Call it fate, luck or coincidence, anyhow, I had just decided to expand my working trio into a quartet by adding trumpet player extraordinaire Dirk Beets, when Peter Bjørnild asked me to have a go at reinterpreting the Swiss Movement albums by Les McCann and Eddie Harris as a part of Sound Liaison’s "My Favorite Album" series.
Somehow those albums had not been on my radar in recent years, but upon listening, I realized, that the music was exactly what we were looking for in order to set out a new direction for my expanded trio.
Les McCann and Eddie Harris’ compositions are catchy, groovy and full of energy but they also contain an element of freedom, which makes it easy to open up and let loose.
Dirk Beets is an adventures trumpet player who loves experimenting with effects to enhance the sound of his trumpet, so casting him in the role of saxophonist Eddie Harris was a perfect match.
And for myself, taking on the challenge of interpreting Les McCann’s groovy piano for guitar was fun as well as illuminating. I have worked with bassist Dave Breidenbach and drummer Klaas van Donkersgoed for years. They are an ideal rhythm section, always dedicated to keeping the groove, yet not afraid to follow any idea that might pop up on the spur of the moment.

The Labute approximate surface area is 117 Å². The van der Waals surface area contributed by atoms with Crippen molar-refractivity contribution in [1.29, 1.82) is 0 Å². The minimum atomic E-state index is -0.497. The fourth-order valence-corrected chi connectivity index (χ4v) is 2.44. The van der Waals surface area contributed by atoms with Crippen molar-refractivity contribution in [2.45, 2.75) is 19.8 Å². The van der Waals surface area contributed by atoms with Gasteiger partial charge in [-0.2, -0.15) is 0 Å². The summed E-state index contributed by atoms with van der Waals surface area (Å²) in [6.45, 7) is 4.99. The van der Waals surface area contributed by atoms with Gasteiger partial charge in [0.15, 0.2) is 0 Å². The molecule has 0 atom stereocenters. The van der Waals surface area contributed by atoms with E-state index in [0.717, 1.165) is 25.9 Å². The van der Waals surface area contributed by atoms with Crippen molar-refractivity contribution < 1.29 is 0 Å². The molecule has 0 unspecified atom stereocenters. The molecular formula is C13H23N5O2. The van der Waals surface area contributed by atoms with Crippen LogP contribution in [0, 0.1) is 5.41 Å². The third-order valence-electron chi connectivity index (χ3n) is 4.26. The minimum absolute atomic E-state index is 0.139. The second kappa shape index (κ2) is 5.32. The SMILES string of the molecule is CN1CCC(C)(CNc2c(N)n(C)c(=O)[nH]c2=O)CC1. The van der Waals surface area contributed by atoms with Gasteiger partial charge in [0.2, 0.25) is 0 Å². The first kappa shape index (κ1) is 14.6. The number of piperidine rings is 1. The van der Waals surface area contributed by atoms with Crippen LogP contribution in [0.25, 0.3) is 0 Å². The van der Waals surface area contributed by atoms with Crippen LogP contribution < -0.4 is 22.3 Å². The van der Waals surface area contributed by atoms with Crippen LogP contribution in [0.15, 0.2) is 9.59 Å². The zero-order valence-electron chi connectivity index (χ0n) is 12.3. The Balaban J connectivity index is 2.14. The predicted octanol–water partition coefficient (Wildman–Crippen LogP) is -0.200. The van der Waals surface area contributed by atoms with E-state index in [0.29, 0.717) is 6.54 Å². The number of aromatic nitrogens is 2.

Recording in Studio 2 is always a joy, I tell you, that Studio is haunted in a positive way. Django Reinhardt was there, Wes Montgomery, Lester Young, just to name a few of my personal heroes, but the list goes on and on.
Engineer Frans De Rond is a magician. To have a technician of his expertise paired with a hall like studio II, is a match made in heaven.
I am very very happy with the result an am forever grateful to Sound Liaison for this wonderful opportunity."
The 8 pieces of music were performed live in the studio in front of an audience of 80 people. The musicians were placed in front of a stereo pair of microphones with additional spot microphones on each instrument.
The musicians were playing without headphones, the reason being that we believe that when we get the musicians to play together in the same room, without headphones, it creates a number of musical and technical benefits: As they are not 'separated' by the headphones, the musicians, in order to hear each other are forced to create a natural and musical balance, which is then easily captured by the main stereo pair of microphones. And the need for compression to control levels is no longer necessary.
Since everybody is in the same room, the boxed sound which is so common in many modern recordings is absent as the sound of the room helps 'glue' the sound of the recording.
- Folker Tettero, guitarist